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My hive of Italians died over winter -- they had massive robbing by yellow jackets in November and I caught it too late. They either swarmed after that or just didn't have the numbers to survive.

I cleaned out a couple of weeks ago and their top deep was full of capped honey; the bottom is all comb I wanted to replace this season, anyway, and it was mostly empty. I found a small cluster of dead bees and a handful of dead wasps in the hive.

It was still cold, mostly, and freezing at night, so I brought the boxes home, put them in food grade plastic bags and taped them shut. My daughter's Minn.Hygenics have gone through their stores, but it's typical Utah spring weather -- freezing and warm, alternately. I wanted to feed her bees the honey from my hives and was going to just put the full deep on top of their hive.

I discovered, however, that condensation from the boxes has made a nasty mess of the frames -- cloudy, sticky, weird looking honey has dripped all down to the (front) side the box was resting on. The nearly empty deep had started growing mold on one frame that still had a muddy looking (I assume diluted honey/mold) substance in some open cells.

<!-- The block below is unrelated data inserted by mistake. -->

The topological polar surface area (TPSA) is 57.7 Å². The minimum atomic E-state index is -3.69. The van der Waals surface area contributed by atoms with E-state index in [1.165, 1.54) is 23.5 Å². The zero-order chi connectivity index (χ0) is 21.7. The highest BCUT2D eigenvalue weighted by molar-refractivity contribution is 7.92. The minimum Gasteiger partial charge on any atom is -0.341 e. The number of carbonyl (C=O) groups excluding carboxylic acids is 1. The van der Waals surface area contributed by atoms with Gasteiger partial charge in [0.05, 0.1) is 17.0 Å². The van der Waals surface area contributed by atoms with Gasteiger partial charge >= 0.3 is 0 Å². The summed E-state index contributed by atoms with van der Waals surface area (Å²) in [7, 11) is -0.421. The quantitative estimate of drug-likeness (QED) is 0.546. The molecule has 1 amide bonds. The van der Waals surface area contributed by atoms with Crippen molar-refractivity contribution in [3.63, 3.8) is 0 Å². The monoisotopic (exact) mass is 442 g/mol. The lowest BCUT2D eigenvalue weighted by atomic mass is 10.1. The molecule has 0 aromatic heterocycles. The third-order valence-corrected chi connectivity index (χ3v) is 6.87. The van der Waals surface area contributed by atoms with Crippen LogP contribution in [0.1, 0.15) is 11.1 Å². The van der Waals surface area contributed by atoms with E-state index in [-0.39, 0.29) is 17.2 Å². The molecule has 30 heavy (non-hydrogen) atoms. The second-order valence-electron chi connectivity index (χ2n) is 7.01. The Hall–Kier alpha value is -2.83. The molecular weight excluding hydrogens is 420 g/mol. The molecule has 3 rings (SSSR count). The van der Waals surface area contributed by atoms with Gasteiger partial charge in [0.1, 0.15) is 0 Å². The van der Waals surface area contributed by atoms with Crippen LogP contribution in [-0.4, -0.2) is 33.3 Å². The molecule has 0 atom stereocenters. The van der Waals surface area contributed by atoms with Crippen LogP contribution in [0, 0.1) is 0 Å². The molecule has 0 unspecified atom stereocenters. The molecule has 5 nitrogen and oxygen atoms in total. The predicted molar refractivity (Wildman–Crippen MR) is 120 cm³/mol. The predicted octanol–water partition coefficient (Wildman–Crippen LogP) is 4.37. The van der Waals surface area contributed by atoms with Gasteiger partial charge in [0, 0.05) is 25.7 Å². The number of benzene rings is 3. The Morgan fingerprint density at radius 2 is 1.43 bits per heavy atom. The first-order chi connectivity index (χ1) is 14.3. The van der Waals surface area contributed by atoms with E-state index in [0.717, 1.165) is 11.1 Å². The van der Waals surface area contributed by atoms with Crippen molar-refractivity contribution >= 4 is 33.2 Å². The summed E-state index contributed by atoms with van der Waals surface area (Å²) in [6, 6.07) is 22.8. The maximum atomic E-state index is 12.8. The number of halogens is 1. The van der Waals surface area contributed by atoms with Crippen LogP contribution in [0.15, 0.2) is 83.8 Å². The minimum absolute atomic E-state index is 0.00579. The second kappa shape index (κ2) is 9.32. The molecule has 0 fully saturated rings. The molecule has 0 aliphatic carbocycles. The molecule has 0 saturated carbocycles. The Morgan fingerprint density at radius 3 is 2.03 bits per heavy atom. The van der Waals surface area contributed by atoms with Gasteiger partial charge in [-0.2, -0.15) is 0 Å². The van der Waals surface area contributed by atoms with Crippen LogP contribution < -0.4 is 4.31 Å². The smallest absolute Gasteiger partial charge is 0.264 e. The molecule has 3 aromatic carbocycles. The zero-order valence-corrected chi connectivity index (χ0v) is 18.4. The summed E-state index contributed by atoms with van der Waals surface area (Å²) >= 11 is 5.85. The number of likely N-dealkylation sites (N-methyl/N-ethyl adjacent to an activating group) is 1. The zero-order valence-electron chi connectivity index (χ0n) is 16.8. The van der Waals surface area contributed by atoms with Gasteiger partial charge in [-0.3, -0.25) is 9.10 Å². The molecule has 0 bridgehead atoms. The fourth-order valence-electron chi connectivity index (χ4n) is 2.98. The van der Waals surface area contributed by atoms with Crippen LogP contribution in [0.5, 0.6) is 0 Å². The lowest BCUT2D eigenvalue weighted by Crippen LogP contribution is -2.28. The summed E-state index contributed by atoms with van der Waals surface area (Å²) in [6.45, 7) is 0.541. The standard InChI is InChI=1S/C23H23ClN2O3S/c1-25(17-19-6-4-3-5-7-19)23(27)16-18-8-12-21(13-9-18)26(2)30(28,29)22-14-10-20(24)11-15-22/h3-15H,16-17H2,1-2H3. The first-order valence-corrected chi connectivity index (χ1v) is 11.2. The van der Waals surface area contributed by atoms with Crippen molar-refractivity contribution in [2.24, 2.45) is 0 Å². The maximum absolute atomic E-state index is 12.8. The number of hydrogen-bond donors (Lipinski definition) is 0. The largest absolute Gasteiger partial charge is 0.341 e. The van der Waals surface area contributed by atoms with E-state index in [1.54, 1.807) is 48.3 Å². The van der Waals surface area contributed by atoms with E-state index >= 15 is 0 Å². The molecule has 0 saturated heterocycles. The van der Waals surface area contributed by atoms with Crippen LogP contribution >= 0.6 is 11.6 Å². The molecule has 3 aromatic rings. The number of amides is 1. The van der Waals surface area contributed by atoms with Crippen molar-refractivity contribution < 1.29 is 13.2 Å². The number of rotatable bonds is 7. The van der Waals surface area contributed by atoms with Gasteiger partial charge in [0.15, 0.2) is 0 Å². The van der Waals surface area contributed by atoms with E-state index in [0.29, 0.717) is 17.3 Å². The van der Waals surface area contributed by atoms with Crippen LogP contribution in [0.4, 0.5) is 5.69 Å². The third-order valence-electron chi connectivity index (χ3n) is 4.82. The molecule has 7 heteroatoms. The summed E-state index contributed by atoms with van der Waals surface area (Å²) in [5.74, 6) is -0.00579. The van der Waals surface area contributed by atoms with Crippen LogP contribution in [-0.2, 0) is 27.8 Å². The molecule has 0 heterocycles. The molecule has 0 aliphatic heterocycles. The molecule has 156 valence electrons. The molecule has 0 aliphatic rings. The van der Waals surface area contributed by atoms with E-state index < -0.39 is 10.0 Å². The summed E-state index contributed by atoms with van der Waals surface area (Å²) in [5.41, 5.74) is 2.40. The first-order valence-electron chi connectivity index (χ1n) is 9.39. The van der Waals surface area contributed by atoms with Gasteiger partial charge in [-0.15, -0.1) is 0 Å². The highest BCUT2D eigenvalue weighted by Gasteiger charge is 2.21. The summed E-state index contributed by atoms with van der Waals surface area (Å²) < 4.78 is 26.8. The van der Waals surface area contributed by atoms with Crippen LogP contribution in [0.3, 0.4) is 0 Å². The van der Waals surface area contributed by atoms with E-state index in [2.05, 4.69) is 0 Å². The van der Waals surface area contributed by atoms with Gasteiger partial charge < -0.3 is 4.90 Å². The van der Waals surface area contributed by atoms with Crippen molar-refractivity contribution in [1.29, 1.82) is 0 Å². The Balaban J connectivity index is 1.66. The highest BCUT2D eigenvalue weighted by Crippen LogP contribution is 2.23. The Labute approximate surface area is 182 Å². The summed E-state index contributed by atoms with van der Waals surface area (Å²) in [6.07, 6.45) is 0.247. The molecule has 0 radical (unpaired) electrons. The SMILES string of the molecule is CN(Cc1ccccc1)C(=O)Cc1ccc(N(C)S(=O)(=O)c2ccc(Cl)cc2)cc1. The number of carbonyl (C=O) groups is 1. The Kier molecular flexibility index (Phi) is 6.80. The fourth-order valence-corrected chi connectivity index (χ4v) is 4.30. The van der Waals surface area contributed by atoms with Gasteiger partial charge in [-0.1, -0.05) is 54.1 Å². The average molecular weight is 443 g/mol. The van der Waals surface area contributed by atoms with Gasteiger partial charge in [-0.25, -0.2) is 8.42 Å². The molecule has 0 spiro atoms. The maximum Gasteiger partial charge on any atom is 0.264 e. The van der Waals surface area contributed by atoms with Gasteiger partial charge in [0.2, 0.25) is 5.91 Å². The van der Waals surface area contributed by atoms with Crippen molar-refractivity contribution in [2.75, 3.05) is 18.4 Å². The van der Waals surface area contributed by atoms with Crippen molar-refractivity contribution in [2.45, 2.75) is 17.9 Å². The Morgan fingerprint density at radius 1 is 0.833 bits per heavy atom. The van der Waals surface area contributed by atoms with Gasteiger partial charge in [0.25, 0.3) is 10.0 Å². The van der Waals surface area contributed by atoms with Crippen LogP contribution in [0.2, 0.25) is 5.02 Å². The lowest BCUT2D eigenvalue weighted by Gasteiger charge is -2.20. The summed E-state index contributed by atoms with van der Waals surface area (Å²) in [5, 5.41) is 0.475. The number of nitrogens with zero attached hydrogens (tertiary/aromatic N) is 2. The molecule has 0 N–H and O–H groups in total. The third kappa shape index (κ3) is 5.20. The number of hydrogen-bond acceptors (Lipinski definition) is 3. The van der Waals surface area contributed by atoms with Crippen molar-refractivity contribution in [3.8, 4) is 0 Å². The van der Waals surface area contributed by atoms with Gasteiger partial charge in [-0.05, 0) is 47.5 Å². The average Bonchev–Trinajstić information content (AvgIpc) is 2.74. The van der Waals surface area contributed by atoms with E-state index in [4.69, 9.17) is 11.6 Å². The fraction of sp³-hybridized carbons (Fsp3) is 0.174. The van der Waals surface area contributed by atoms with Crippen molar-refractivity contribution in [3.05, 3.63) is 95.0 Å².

I don't want to encourage robbing (with the sweet slime that is puddled a bit in the bag and on the outside of the hive deep). I also don't want to make her bees sick. I think the honey in the full deep was just honey from cells we broke inspecting the hive and cleaning out dead bees.

Opinions?
 

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open feed this as far as practical from the hives as it is likely fermented from absorbed humidity. good luck,mike. P.S. i would reuse the comb.
 

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Yes, why not ?

If you scratch the cappings, the bees will eat the honey and use it to make fresh stores. If it doesn't smell foul, then put it in a hive top feeder away from robbing sources, or put it in a hive that may be weaker than the others to give them a head start. What they don't want, they'll reuse or discard.
 

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It sounds like when you placed the super on the front the honey dripped out of the cells. The cloudiness could be from crystalization. I would clean the honey mess off the outside of the box and set it upright on the hive that is low on stores. If most of the honey is capped you should be alright. It is hard to give advice without seeing first hand but I would use it. Setting it away from the hive to be robbed out is not going to be real helpful for the hive needing it when they can't fly because of the weather.
 
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